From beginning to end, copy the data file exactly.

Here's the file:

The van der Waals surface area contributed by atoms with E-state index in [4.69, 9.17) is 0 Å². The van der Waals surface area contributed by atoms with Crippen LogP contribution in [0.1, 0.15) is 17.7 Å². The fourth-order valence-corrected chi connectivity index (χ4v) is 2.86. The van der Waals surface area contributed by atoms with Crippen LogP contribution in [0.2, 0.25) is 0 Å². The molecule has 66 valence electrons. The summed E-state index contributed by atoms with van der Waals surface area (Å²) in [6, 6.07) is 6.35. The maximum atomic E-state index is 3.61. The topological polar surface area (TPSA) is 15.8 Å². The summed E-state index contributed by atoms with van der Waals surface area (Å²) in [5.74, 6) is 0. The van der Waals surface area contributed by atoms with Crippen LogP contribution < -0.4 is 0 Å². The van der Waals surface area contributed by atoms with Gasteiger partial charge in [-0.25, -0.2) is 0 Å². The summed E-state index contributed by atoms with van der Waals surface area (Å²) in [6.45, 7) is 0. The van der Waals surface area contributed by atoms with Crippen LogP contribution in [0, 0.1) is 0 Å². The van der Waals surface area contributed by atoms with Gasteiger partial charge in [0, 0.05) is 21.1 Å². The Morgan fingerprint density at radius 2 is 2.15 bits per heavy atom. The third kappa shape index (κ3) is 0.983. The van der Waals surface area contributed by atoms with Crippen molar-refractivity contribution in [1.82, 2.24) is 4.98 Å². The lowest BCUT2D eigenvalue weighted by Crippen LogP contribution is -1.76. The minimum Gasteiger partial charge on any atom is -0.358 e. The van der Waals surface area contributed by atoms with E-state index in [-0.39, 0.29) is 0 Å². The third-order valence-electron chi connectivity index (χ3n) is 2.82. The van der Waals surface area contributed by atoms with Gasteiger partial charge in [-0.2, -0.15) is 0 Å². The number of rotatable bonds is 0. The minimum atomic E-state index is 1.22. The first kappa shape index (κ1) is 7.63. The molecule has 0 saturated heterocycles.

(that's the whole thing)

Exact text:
The van der Waals surface area contributed by atoms with E-state index in [4.69, 9.17) is 0 Å². The van der Waals surface area contributed by atoms with Crippen LogP contribution in [0.1, 0.15) is 17.7 Å². The fourth-order valence-corrected chi connectivity index (χ4v) is 2.86. The van der Waals surface area contributed by atoms with Crippen LogP contribution in [0.2, 0.25) is 0 Å². The molecule has 66 valence electrons. The summed E-state index contributed by atoms with van der Waals surface area (Å²) in [6, 6.07) is 6.35. The maximum atomic E-state index is 3.61. The topological polar surface area (TPSA) is 15.8 Å². The summed E-state index contributed by atoms with van der Waals surface area (Å²) in [5.74, 6) is 0. The van der Waals surface area contributed by atoms with Crippen LogP contribution < -0.4 is 0 Å². The van der Waals surface area contributed by atoms with Gasteiger partial charge in [-0.25, -0.2) is 0 Å². The summed E-state index contributed by atoms with van der Waals surface area (Å²) in [6.45, 7) is 0. The van der Waals surface area contributed by atoms with Crippen LogP contribution in [0, 0.1) is 0 Å². The van der Waals surface area contributed by atoms with Gasteiger partial charge in [0, 0.05) is 21.1 Å². The Morgan fingerprint density at radius 2 is 2.15 bits per heavy atom. The third kappa shape index (κ3) is 0.983. The van der Waals surface area contributed by atoms with Crippen molar-refractivity contribution in [1.82, 2.24) is 4.98 Å². The lowest BCUT2D eigenvalue weighted by Crippen LogP contribution is -1.76. The minimum Gasteiger partial charge on any atom is -0.358 e. The van der Waals surface area contributed by atoms with E-state index in [-0.39, 0.29) is 0 Å². The third-order valence-electron chi connectivity index (χ3n) is 2.82. The van der Waals surface area contributed by atoms with Gasteiger partial charge in [-0.2, -0.15) is 0 Å². The number of rotatable bonds is 0. The minimum atomic E-state index is 1.22. The first kappa shape index (κ1) is 7.63. The molecule has 0 saturated heterocycles.